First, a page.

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Norway and UK strike post-Brexit trade deal

Frazer Norwell
Frazer Norwell - [email protected] • 4 Jun, 2021 Updated Fri 4 Jun 2021 14:19 CEST
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Norway's Prime Minister Erna Solberg and her husband Sindre Finnes arrive at 10 Downing Street in central London on December 3, 2019, to attend a reception hosted by Britain's Prime Minister Boris Johnson ahead of the NATO alliance summit. - NATO leaders gather Tuesday for a summit to mark the alliance's 70th anniversary but with leaders feuding and name-calling over money and strategy, the mood is far from festive. (Photo by LUDOVIC MARIN / POOL / AFP)

Norway and the United Kingdom have struck an agreement on a free trade deal, the Norwegian government announced on Friday.

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Negotiations over the agreement have been ongoing since last summer, and the Norwegian government said that the deal is the largest free trade agreement Norway has entered into, outside of the EEA agreement. 

"The agreement entails a continuation of all previous tariff preferences for seafood and improved market access for white fish, shrimp, and several other products," the Ministry of Trade and Industry said in a statement.  

One of the sticking points of the negotiations was Norway wanting more access to sell seafood in the UK, while the UK wanted more access to sell agricultural products like cheese.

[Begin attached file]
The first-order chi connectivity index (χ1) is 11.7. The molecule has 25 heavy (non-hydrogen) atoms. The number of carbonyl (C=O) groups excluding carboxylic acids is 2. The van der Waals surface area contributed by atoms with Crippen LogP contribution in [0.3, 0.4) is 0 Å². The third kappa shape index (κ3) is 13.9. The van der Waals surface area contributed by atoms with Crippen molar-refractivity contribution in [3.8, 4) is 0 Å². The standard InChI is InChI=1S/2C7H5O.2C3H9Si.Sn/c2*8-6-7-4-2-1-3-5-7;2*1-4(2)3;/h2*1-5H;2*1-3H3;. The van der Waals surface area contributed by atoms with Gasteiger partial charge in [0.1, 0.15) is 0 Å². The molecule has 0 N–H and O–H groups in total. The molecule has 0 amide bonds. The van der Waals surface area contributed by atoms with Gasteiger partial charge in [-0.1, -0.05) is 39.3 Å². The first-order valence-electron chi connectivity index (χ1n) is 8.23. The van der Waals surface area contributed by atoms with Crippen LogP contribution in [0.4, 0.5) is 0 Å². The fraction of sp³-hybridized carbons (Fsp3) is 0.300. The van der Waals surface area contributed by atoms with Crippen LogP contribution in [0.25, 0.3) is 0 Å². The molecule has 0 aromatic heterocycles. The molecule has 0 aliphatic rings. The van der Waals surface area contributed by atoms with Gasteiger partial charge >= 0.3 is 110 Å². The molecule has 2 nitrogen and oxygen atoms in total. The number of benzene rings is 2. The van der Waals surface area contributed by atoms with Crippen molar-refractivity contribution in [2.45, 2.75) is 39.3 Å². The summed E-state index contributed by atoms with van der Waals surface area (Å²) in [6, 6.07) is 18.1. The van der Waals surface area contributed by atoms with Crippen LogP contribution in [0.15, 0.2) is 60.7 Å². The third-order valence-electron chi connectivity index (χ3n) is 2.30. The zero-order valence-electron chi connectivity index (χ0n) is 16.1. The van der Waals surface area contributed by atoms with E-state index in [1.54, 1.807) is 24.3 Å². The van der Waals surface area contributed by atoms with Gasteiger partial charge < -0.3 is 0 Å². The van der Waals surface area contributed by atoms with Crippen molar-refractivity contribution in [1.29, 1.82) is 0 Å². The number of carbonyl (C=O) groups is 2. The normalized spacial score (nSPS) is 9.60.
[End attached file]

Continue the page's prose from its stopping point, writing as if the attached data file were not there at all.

The latter was a problem due to Norway having import protection against agricultural goods. 

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"This agreement secures Norwegian jobs and value creation and marks an important step forward in our relationship with the UK after Brexit. This is a long-term agreement, which at the same time helps to accelerate the Norwegian economy," Prime Minister Erna Solberg said in a statement.  

 The United Kingdom is Norway's second most important single market, after the EU. In 2020 Norwegian companies exported goods worth 135 billion kroner to the UK and imported around 42 billion kroner of goods from the UK. 

Norway has given Britain 26 quotas on agricultural products, but not for mutton and beef. The agreement does not increase the UK's cheese quotas, state broadcaster NRK have reported. 

The agreement will still need to be signed by both the Norwegian and UK parliament. 

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Frazer Norwell 2021/06/04 14:19

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